By following these key activities, it’s possible to conduct comprehensive and effective negative testing of software. This can also help with identifying potential issues, deeper vulnerabilities, and product risks.

 

 

Tools and Resources

To conduct effective negative testing, testers can take advantage of ready-to-use tools and resources such as:

  1. Browser Extensions: Two popular ones are Counterstring and Bug Magnet.
    1. Counterstring helps generate strings of characters of a particular length, which can be used for testing form field boundaries, while Bug Magnet provides test data with common input errors.
  2. GitHub – minimaxir/big-list-of-naughty-strings: The Big List of Naughty Strings is a list of strings that can cause issues when used as user-input data. This can be a great resource for negative testing.
  3. Common Software Errors – Checklist – Testing Titbits | Rahul Parwal: This is a comprehensive checklist of common software errors that can be used for negative testing. It can be used to identify potential issues and vulnerabilities in software.
  4. E-book on Software Bug Stories: Reading about the experiences of others can provide valuable insights into software bugs and how to test for them. Software Bug Stories is a website that provides real-world examples of software bugs and how they were discovered and fixed.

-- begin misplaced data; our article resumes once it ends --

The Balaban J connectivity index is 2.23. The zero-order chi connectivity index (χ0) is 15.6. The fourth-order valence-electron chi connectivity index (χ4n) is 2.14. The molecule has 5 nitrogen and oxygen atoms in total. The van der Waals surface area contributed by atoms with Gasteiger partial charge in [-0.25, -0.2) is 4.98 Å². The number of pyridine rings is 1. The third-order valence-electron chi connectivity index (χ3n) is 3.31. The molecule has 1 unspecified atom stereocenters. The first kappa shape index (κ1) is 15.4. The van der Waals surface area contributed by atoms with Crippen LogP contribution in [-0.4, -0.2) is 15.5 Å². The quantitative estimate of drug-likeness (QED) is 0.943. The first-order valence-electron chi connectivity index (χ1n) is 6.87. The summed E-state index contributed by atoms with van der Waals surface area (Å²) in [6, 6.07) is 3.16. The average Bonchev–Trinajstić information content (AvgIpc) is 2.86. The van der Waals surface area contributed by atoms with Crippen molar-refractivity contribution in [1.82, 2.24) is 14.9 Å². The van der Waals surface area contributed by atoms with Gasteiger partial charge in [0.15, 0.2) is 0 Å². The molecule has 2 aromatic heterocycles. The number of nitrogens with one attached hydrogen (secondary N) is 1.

In Summary

Negative testing is a critical part of software testing that focuses on identifying potential issues and vulnerabilities in software by challenging its boundaries and limits. It involves testing the software by negating at least one required condition, thereby ensuring that the software can handle unexpected usage patterns, gracefully exit, and protect itself from potential attacks.

To conduct effective negative testing, testers need to engage in key activities, such as identifying product constraints, researching failures, considering negative personas, and verifying error handling. Additionally, they can leverage various tools and resources, such as browser extensions, checklists of common software errors, and real-world examples of software bugs.

By incorporating negative testing into their overall testing strategy, testers can increase test coverage and ensure that software is reliable, secure, and free of errors. Therefore, negative testing should be an essential component of any comprehensive testing plan.

For all our visual readers, I have summarized this entire article in this mind map.

I hope this article has helped you better understand the art of systematic exploratory testing. 

Rahul Parwal

Rahul Parwal is an expert in software testing. The recipient of the 2021 Jerry Weinberg Testing Excellence Award and Synapse QA’s Super Voice Award, Rahul has collaborated in testing IoT systems such as Unit, API, Web, and Mobile as Senior Software Engineer at ifm. Aside from holding webinars, conferences, and talks, he regularly shares on Twitter, LinkedIn, and his website.